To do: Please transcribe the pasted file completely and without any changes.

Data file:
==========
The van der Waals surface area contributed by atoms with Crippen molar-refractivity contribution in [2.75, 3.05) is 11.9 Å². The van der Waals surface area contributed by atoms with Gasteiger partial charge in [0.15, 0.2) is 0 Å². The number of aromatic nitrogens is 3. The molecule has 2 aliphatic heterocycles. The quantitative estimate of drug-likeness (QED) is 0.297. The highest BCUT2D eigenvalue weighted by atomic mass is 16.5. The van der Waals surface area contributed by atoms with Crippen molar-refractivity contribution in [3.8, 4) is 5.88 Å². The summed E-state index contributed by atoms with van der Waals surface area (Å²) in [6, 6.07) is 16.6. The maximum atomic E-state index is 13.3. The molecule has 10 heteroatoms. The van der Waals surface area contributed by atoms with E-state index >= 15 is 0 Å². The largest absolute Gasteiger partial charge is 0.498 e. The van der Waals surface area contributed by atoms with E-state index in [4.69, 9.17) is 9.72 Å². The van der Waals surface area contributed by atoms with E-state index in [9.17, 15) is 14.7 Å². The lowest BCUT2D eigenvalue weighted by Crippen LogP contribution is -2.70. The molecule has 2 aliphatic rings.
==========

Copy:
The van der Waals surface area contributed by atoms with Crippen molar-refractivity contribution in [2.75, 3.05) is 11.9 Å². The van der Waals surface area contributed by atoms with Gasteiger partial charge in [0.15, 0.2) is 0 Å². The number of aromatic nitrogens is 3. The molecule has 2 aliphatic heterocycles. The quantitative estimate of drug-likeness (QED) is 0.297. The highest BCUT2D eigenvalue weighted by atomic mass is 16.5. The van der Waals surface area contributed by atoms with Crippen molar-refractivity contribution in [3.8, 4) is 5.88 Å². The summed E-state index contributed by atoms with van der Waals surface area (Å²) in [6, 6.07) is 16.6. The maximum atomic E-state index is 13.3. The molecule has 10 heteroatoms. The van der Waals surface area contributed by atoms with E-state index >= 15 is 0 Å². The largest absolute Gasteiger partial charge is 0.498 e. The van der Waals surface area contributed by atoms with E-state index in [4.69, 9.17) is 9.72 Å². The van der Waals surface area contributed by atoms with E-state index in [9.17, 15) is 14.7 Å². The lowest BCUT2D eigenvalue weighted by Crippen LogP contribution is -2.70. The molecule has 2 aliphatic rings.